We imagine three kinds of applications for this system:

  1. Classification and retrieval of pieces similar to a given set of examples, for instance for recommender systems.
  2. Music discoveries: some of the rules derived using ILP might be new interesting rules describing particular phenomena in the music in logical formulae (so human-readable, understandable and interpretable).
  3. Query in databases using logical formulae: finding music that match a descriptor explicitly given by the user in a simple logical formula (it could be defined by hand or a descriptor previously infered by the system) so without any audio or score example.

Because harmony is a high level descriptor of music (focusing on the structure, progression, and relation of chords) we have been focusing on this dimension of music for now as a proof of concept, working on the automatic induction of the harmony rules underlying a genre, a composer or a user’s preference.

Publications, Presentations and Seminars



I have also presented my research during the following seminars:
  • "Logic-based Modelling of Musical Harmony for Automatic Characterisation, Classification, and Recommendation", presented both as part of the ESSIP Seminar Series at Columbia University, and at New York University on 21st May 2010.
  • "Virtual Communities for Creating Shared Music Channels", MMV-C4DM seminars at Queen Mary University of London, 30th April 2007.
  • "Towards Logic-based Representations of Musical Harmony for Classification, Retrieval and Knowledge Discovery" and "Virtual Communities for Creating Shared Music Channels", Music Technology Group Seminars at Universitat Pompeu Fabra, Barcelona, 12th February 2009.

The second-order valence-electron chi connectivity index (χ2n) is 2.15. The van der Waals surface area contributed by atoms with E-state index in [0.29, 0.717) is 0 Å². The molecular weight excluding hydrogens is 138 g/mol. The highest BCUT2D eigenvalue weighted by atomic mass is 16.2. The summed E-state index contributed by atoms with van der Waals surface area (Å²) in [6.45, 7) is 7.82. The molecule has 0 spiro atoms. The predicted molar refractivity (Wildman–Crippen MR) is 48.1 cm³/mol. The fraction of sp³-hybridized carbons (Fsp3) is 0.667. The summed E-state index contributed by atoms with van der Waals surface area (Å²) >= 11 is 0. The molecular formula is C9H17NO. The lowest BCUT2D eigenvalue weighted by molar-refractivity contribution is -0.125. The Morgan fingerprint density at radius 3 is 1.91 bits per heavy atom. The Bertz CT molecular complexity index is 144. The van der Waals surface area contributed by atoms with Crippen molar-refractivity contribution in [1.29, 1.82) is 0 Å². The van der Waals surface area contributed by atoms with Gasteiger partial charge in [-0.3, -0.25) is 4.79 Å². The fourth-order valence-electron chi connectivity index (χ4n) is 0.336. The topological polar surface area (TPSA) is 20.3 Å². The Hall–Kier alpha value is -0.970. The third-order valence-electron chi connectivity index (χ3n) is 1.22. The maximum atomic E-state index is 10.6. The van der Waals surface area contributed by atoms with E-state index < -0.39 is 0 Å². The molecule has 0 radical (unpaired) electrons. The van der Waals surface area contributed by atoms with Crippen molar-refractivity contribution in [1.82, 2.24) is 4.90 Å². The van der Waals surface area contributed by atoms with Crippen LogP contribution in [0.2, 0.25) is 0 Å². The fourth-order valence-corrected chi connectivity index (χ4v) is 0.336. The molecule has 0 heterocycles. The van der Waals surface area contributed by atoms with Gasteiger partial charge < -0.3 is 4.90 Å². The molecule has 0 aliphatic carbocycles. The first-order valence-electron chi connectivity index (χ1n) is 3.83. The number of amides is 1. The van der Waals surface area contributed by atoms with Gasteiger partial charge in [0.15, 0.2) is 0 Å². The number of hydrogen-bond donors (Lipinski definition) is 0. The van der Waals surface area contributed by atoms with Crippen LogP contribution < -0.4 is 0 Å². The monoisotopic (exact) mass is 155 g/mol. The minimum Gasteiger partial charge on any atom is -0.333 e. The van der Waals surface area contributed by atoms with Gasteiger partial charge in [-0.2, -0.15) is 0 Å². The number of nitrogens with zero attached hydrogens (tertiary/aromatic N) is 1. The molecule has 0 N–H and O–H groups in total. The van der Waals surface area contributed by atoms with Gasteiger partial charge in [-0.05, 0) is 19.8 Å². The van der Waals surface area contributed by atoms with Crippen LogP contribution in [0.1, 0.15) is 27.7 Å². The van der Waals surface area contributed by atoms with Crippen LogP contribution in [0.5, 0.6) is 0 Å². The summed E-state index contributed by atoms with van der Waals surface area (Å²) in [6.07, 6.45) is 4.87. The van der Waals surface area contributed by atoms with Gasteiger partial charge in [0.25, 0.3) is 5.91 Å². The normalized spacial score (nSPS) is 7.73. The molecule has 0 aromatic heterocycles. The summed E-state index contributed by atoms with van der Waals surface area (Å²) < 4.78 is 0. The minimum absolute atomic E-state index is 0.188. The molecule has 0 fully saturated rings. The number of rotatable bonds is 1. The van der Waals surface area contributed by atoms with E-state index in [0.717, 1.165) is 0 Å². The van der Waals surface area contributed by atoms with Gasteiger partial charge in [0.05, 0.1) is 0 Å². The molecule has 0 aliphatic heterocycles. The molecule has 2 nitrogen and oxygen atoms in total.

Other events

Finally I also participated in the "Sorted Sound" event organised by the Dana Centre, 5th June 2008. I was among the speakers who presented the Centre for Digital Music research pro jects to a general audience.

Professional activities


Over the past two years I have been very involved in several professional associations and committees. The one I have dedicated most of my free time is IEEE. Inside IEEE I am part of the following committees and groups:
  • QMUL IEEE Student Branch: I was Communication Officer from May 2007 until October 2008 and was elected Chair of the Student Branch (October 2008-November 2009).
  • IEEE United Kingdom and Republic of Ireland Section Student Activities Committee: I have joinded this committee in January 2009.
  • IEEE Region 8 (Europe, Middle East and Africa) Student Activities Committee: I was appointed to this committee as Region 8 Student Branch Coordinator in 2009 and then Region 8 Student Representative in 2010.
In addition to these IEEE activities I have joined the Women in Science and Engineering Society at Queen Mary University of London (WISE@QMUL) as part of the Operating Committee.

Conferences/congresses organisation

Peer-review activities

I was reviewer for:
  • the 10th International Conference on Music Information Retrieval (ISMIR 2009)
  • the International Workshop on Machine Learning and Music 2009 (MML 2009)
  • the 11th International Conference on Music Information Retrieval (ISMIR 2010)

Technical courses/internships

  • Attended the Machine Learning Summer School 2008 (MLSS08), Ile de Ré, France, September 1-15 2008.
  • Did a 2-month internship at the Music Technology Group, Universitat Pompeu Fabra, Barcelona, (19th January - 15th March 2009) during which I worked with Dr Rafael Ramirez, who is an expert in Inductive Logic Programming techniques applied to music.